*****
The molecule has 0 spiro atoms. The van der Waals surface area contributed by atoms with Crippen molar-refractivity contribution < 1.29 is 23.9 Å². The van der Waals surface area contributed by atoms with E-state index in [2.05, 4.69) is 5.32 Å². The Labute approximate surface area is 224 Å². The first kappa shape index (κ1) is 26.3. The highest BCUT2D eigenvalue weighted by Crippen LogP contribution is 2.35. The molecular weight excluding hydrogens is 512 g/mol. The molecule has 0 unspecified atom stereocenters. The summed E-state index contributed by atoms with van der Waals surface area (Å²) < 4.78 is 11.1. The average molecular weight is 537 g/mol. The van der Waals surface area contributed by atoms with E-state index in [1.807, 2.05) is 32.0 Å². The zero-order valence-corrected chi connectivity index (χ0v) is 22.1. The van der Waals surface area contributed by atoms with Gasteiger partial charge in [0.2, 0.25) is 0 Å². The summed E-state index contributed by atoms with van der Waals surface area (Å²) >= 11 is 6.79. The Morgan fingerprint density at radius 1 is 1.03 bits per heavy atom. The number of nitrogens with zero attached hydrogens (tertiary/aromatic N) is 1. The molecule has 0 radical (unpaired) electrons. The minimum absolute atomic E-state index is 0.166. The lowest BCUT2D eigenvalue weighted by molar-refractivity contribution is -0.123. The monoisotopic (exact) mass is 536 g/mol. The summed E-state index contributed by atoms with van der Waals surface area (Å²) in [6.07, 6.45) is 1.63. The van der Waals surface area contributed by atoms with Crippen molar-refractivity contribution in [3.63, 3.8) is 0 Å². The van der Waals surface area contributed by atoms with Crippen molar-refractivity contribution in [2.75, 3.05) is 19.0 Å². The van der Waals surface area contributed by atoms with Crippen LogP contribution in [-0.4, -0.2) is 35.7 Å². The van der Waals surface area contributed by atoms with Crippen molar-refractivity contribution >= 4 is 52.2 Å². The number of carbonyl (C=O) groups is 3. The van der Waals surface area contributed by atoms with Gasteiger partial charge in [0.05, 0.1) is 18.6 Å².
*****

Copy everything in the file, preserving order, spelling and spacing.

The molecule has 0 spiro atoms. The van der Waals surface area contributed by atoms with Crippen molar-refractivity contribution < 1.29 is 23.9 Å². The van der Waals surface area contributed by atoms with E-state index in [2.05, 4.69) is 5.32 Å². The Labute approximate surface area is 224 Å². The first kappa shape index (κ1) is 26.3. The highest BCUT2D eigenvalue weighted by Crippen LogP contribution is 2.35. The molecular weight excluding hydrogens is 512 g/mol. The molecule has 0 unspecified atom stereocenters. The summed E-state index contributed by atoms with van der Waals surface area (Å²) < 4.78 is 11.1. The average molecular weight is 537 g/mol. The van der Waals surface area contributed by atoms with E-state index in [1.807, 2.05) is 32.0 Å². The zero-order valence-corrected chi connectivity index (χ0v) is 22.1. The van der Waals surface area contributed by atoms with Gasteiger partial charge in [0.2, 0.25) is 0 Å². The summed E-state index contributed by atoms with van der Waals surface area (Å²) >= 11 is 6.79. The Morgan fingerprint density at radius 1 is 1.03 bits per heavy atom. The number of nitrogens with zero attached hydrogens (tertiary/aromatic N) is 1. The molecule has 0 radical (unpaired) electrons. The minimum absolute atomic E-state index is 0.166. The lowest BCUT2D eigenvalue weighted by molar-refractivity contribution is -0.123. The monoisotopic (exact) mass is 536 g/mol. The summed E-state index contributed by atoms with van der Waals surface area (Å²) in [6.07, 6.45) is 1.63. The van der Waals surface area contributed by atoms with Crippen molar-refractivity contribution in [3.63, 3.8) is 0 Å². The van der Waals surface area contributed by atoms with Crippen molar-refractivity contribution in [2.75, 3.05) is 19.0 Å². The van der Waals surface area contributed by atoms with Crippen LogP contribution in [-0.4, -0.2) is 35.7 Å². The van der Waals surface area contributed by atoms with Crippen molar-refractivity contribution >= 4 is 52.2 Å². The number of carbonyl (C=O) groups is 3. The van der Waals surface area contributed by atoms with Gasteiger partial charge in [0.05, 0.1) is 18.6 Å².